In 2005 Sgt. Leigh Ann Hester was awarded the Silver Star for her actions in a firefight outside Baghdad. When the fight was over, 27 insurgents were dead, six wounded and one captured, and every member of her unit survived. Hester is the first woman to earn the Silver Star for direct combat action in U.S. history.
“How does that happen when you come in as a private E-1, and you retire as a major general, leading the organization that took you off the streets?” Maj. Gen. Linda L. Singh said in an Army News Service article honoring her 38 years of service. She credits her grandmother for much of her strength to push through adversity. “She always said to me: Being a girl, you can do anything that you want — just don’t take your shirt off like the boys,” Singh said.
Famous Women Veterans
These women have fascinating stories of being “the first woman” to break through barriers in the military (much bigger than the snippets we include here). And there are many other stories waiting to be told, but WoVeN into these trailblazing tales are the common threads of determination to overcome obstacles and achieve goals based only on ability.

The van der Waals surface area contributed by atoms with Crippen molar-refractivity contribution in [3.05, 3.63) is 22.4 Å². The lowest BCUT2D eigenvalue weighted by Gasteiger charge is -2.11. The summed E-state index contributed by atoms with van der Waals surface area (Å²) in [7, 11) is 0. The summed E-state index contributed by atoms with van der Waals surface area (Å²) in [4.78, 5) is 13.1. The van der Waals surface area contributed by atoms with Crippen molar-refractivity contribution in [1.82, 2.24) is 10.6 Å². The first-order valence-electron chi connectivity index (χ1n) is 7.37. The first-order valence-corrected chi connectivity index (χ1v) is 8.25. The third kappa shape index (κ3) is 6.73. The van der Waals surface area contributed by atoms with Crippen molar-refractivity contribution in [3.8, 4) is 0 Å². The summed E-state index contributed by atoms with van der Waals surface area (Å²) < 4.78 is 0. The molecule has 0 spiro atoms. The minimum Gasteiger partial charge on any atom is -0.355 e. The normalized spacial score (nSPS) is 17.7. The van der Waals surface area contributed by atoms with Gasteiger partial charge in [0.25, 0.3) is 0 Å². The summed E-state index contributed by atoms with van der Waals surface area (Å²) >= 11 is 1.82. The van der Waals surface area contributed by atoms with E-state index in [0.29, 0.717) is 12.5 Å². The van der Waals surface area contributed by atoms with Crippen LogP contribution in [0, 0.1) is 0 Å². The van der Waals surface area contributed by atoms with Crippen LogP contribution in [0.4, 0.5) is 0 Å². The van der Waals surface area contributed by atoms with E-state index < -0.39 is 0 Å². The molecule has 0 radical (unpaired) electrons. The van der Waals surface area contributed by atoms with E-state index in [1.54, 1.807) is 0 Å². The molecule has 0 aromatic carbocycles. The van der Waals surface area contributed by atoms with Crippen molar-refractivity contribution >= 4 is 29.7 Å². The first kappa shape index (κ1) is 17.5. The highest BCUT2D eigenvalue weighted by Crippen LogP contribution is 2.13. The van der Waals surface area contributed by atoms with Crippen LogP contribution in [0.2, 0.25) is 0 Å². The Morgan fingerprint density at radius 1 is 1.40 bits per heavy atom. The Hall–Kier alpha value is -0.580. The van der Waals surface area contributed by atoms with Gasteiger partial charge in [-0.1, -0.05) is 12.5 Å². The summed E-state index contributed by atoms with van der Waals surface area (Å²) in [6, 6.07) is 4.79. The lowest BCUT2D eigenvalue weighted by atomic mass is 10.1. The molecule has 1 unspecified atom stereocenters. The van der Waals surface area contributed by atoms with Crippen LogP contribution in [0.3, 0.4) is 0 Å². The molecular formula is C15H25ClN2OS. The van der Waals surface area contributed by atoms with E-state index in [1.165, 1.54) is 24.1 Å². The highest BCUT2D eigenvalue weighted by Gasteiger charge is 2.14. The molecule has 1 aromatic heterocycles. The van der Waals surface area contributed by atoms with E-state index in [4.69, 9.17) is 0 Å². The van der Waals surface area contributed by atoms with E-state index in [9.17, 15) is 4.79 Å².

1st Lt. Ashley White
In 2010, the U.S. Army Special Operations Command created Cultural Support Teams, a program to put women on the battlefield alongside Green Berets and Army Rangers on sensitive missions in Afghanistan. Though banned from combat, female soldiers could be attached to teams.
“Ashley’s War” is the story of CST-2, a unit of women handpicked, including 1st Lt. Ashley White. From the book jacket: “Ashley’s War shares the remarkable real-life stories of one of the first teams of women serving in the U.S. Army Special Operations Command. The story’s hero and her all-female team of soldiers forged the path for American women who currently serve in harm’s way all over the world in every branch of our armed forces.” – Late U.S. Senator John McCain
U.S. Senator Tammy Duckworth
U.S. Senator Tammy Duckworth is a Purple Heart recipient and former Assistant Secretary of the U.S. Department of Veterans Affairs. She was among the first Army women to fly combat missions during Operation Iraqi Freedom. Duckworth served in the Reserve Forces for 23 years before retiring at the rank of Lieutenant Colonel in 2014.
Colonel Eileen Marie Collins
Enshrined to the National Aviation Hall of Fame in 2009, Eileen Collins logged more than 6,751 hours in 30 types of aircraft. She also logged nearly 900 hours in space as pilot aboard STS-63 and STS-84, and commander aboard STS-93 and STS-114. From being the first woman T-38 jet instructor at Vance Air Force Base to becoming the first woman to command a space shuttle flight, Collins blazed a remarkable trail before retiring from the Air Force in 2005.
- Defense Superior Service Medal, Distinguished Flying Cross
- Defense Meritorious Service Medal
- Air Force Meritorious Service Medal with one oak leaf cluster
- Air Force Commendation Medal with one oak leaf cluster
- Armed Forces Expeditionary Medal for service in Grenada (Operation Urgent Fury, October 1983)
- French Legion of Honor
- NASA Outstanding Leadership Medal
- NASA Space Flight Medals
- Free Spirit Award